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Beginner
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How to Allocate structure data in subroutine and return data through pointer ref

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Dear Forum,

I'm having trouble figuring out how to properly allocate my defined type in a subroutine and return the data to the main program using a structure pointer passed to the subroutine. I suspect I am making an easy mistake but I can't find the right way to set this up and help would be greatly appreciated.

compiled, version 18.0.1.156 Build 20171018

ifort datTest.f90

On execute I get: "forrtl: severe (157): Program Exception - access violation" as soon as I try to access structure.

Test code, datTest.f90, below.

Thanks!

 

module Test
implicit none
type myArrObj
real , allocatable, dimension(:):: dat
end type myArrObj
contains
subroutine getDataPtr(dPtr)
real, pointer , dimension(:) , intent(out)::dPtr
real , allocatable, target, dimension(:):: mydata
 
allocate(mydata(10))
mydata=7.0
dPtr=>mydata
return
end subroutine getDataPtr
subroutine getDataObject(dPtr)
type(myArrObj), pointer, intent(out)::dPtr
type(myArrObj), target:: mydata
 
allocate(mydata%dat(10))
mydata%dat=5.0
dPtr=>mydata
print *, dPtr%dat ! Allocation happend and data is here
return
end subroutine getDataObject
end module Test
 
program datTest
use Test
type(myArrObj), pointer ::ObjPtr=>null()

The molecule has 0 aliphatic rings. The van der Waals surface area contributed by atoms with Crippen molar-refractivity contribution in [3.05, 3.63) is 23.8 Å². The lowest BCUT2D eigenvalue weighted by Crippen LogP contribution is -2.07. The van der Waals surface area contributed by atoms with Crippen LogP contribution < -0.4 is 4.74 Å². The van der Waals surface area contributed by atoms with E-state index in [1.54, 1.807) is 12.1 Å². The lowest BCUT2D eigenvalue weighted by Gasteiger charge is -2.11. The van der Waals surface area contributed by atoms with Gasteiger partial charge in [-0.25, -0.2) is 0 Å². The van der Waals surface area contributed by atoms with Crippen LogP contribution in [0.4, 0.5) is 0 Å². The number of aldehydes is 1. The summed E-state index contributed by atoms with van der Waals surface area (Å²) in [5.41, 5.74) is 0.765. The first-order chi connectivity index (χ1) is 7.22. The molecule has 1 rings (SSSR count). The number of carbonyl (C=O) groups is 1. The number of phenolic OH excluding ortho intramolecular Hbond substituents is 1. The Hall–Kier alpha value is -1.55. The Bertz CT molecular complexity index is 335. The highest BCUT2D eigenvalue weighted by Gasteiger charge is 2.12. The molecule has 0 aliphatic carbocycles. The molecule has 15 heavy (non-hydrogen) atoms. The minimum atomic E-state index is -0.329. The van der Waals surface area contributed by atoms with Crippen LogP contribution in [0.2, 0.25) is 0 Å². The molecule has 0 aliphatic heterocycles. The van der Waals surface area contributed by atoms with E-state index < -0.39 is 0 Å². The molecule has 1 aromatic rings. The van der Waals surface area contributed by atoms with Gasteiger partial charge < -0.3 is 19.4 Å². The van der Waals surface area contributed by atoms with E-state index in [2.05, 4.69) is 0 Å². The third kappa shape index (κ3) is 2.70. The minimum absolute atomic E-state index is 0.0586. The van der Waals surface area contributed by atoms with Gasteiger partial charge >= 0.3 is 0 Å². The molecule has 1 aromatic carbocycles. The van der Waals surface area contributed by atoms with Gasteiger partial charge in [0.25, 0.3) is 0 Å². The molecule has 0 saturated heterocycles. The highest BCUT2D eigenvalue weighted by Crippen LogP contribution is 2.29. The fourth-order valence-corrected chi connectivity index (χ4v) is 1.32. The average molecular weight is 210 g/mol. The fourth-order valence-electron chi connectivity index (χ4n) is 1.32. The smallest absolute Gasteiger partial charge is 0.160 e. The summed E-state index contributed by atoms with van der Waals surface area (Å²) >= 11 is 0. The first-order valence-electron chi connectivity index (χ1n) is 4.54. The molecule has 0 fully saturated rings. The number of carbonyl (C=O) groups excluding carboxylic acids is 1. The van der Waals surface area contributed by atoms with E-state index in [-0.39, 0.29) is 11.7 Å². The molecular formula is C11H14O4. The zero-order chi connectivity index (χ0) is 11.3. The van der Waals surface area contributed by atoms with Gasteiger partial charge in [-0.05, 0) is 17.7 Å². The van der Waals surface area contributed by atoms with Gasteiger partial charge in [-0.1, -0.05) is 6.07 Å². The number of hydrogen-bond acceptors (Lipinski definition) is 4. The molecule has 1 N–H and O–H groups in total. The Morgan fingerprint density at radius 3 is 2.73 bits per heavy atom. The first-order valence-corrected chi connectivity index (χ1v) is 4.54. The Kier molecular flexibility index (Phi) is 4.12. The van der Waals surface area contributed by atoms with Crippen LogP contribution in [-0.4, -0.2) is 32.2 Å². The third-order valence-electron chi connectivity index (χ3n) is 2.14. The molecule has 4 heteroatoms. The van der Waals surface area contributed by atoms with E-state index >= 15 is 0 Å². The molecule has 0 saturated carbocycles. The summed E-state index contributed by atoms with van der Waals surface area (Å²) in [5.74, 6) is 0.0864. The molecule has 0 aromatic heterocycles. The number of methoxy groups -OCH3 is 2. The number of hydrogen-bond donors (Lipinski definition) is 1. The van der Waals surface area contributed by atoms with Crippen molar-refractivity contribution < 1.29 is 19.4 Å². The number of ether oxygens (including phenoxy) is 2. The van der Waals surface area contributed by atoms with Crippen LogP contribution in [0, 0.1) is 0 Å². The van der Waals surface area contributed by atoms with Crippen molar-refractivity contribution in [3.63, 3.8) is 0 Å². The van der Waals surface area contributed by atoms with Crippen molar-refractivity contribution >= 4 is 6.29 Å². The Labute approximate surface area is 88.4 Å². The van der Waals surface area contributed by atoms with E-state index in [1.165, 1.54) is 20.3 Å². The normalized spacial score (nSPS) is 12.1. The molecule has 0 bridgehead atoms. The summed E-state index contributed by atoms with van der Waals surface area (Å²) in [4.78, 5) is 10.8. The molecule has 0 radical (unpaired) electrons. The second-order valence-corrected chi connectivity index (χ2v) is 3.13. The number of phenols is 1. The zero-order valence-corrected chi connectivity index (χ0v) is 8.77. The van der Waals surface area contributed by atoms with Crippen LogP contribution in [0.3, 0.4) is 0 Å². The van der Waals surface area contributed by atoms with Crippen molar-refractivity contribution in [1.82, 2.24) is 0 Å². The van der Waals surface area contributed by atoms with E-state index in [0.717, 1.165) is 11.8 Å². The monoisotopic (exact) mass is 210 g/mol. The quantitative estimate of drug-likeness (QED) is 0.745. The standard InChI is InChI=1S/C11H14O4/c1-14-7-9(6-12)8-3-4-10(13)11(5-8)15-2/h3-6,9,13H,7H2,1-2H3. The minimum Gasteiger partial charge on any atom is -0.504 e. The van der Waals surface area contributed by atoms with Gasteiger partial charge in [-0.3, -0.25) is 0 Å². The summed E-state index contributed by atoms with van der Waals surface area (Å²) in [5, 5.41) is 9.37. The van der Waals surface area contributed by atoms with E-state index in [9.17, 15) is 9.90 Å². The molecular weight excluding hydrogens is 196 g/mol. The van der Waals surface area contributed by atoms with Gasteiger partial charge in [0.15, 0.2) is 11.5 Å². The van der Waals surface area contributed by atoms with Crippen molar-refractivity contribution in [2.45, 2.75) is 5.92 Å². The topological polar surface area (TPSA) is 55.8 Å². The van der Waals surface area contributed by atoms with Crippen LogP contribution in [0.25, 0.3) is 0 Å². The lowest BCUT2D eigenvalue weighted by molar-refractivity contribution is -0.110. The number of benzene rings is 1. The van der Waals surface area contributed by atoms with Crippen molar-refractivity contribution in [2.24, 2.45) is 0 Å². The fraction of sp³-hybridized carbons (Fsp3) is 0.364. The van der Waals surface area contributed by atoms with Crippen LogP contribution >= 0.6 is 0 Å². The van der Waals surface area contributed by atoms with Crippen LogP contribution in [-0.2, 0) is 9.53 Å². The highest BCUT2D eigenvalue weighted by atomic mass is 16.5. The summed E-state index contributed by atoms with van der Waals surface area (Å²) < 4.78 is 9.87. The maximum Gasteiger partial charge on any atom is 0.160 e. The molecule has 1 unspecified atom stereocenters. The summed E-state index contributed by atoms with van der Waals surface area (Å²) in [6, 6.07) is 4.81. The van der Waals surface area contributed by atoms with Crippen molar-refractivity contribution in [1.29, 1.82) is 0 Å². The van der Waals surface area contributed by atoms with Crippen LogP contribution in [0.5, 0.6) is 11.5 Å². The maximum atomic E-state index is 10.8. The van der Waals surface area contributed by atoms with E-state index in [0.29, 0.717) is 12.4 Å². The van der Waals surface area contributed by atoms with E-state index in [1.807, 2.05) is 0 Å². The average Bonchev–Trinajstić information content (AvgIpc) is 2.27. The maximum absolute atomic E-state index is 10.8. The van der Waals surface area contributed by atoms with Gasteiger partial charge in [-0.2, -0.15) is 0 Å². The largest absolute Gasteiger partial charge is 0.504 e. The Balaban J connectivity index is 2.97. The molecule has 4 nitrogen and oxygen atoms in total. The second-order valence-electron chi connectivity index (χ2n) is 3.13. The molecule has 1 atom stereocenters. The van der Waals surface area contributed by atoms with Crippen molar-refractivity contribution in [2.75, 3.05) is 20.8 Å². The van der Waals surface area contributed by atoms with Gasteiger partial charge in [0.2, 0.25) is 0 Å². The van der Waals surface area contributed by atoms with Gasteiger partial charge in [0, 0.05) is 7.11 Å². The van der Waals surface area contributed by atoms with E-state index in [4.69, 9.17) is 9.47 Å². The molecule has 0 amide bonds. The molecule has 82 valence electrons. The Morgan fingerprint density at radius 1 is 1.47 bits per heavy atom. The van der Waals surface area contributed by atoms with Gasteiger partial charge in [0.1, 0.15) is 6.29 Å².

real, pointer, dimension(:) :: ArrayPtr=>null()
 
call getDataPtr(ArrayPtr)
print *, ArrayPtr ! Allocation done in subroutine and data returns w pointer
 
call getDataObject(ObjPtr)
print *, ObjPtr%dat ! forrtl: severe (157): Program Exception - access violation
end program datTest
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Honored Contributor I
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@keller, scott,

Note the two allocated objects in your two subroutines, getDataPtr and getDataObject, are "local" to those procedures and when the execution returns from those subprograms, those objects can get destroyed.  If you intended for your "mydata" objects to be "global: objects instead with "saved" status, you may consider explicit instructions for the same by placing them in your MODULE itself i.e., before the CONTAINS section:

module Test

   implicit none

   type myArrObj
      real , allocatable, dimension(:) :: dat
   end type myArrObj

   ! Declare "global" objects that are saved
   real, allocatable, target, save :: mydata1(:)
   type(myArrObj), target, save :: mydata2

contains

   subroutine getDataPtr(dPtr)

      real, pointer , dimension(:) , intent(out)::dPtr

      allocate(mydata1(10))

      mydata1 = 7.0

      dPtr => mydata1

      return

   end subroutine getDataPtr

   subroutine getDataObject(dPtr)

      type(myArrObj), pointer, intent(out)::dPtr

      allocate(mydata2%dat(10))

      mydata2%dat = 5.0

      dPtr => mydata2

      print *, dPtr%dat ! Allocation happend and data is here

      return

   end subroutine getDataObject

end module Test


program datTest

   use Test

   type(myArrObj), pointer :: ObjPtr => null()

   real, pointer, dimension(:) :: ArrayPtr => null()

   call getDataPtr(ArrayPtr)
   print *, ArrayPtr ! Allocation done in subroutine and data returns w pointer

   call getDataObject(ObjPtr)
   print *, ObjPtr%dat ! forrtl: severe (157): Program Exception - access violation

end program datTest